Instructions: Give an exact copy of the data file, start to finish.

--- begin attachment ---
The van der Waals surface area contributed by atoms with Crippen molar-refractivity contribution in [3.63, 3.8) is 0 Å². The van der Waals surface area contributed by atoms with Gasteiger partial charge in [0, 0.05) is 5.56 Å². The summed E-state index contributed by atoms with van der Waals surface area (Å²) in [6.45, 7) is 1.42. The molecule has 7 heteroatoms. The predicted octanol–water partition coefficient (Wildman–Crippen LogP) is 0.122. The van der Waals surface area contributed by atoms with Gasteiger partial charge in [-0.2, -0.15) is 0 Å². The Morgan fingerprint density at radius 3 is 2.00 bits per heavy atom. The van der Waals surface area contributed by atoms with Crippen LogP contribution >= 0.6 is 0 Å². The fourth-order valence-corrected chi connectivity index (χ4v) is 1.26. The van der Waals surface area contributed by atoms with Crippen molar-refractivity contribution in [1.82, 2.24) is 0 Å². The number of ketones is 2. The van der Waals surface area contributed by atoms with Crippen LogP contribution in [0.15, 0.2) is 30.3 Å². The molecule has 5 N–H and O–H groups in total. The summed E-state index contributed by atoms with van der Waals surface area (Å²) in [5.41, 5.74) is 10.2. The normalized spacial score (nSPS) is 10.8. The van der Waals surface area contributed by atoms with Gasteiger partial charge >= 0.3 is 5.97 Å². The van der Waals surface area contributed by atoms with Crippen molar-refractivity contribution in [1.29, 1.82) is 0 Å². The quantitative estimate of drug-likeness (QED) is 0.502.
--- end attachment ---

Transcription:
The van der Waals surface area contributed by atoms with Crippen molar-refractivity contribution in [3.63, 3.8) is 0 Å². The van der Waals surface area contributed by atoms with Gasteiger partial charge in [0, 0.05) is 5.56 Å². The summed E-state index contributed by atoms with van der Waals surface area (Å²) in [6.45, 7) is 1.42. The molecule has 7 heteroatoms. The predicted octanol–water partition coefficient (Wildman–Crippen LogP) is 0.122. The van der Waals surface area contributed by atoms with Gasteiger partial charge in [-0.2, -0.15) is 0 Å². The Morgan fingerprint density at radius 3 is 2.00 bits per heavy atom. The van der Waals surface area contributed by atoms with Crippen LogP contribution >= 0.6 is 0 Å². The fourth-order valence-corrected chi connectivity index (χ4v) is 1.26. The van der Waals surface area contributed by atoms with Crippen molar-refractivity contribution in [1.82, 2.24) is 0 Å². The number of ketones is 2. The van der Waals surface area contributed by atoms with Crippen LogP contribution in [0.15, 0.2) is 30.3 Å². The molecule has 5 N–H and O–H groups in total. The summed E-state index contributed by atoms with van der Waals surface area (Å²) in [5.41, 5.74) is 10.2. The normalized spacial score (nSPS) is 10.8. The van der Waals surface area contributed by atoms with Gasteiger partial charge >= 0.3 is 5.97 Å². The van der Waals surface area contributed by atoms with Crippen molar-refractivity contribution in [1.29, 1.82) is 0 Å². The quantitative estimate of drug-likeness (QED) is 0.502.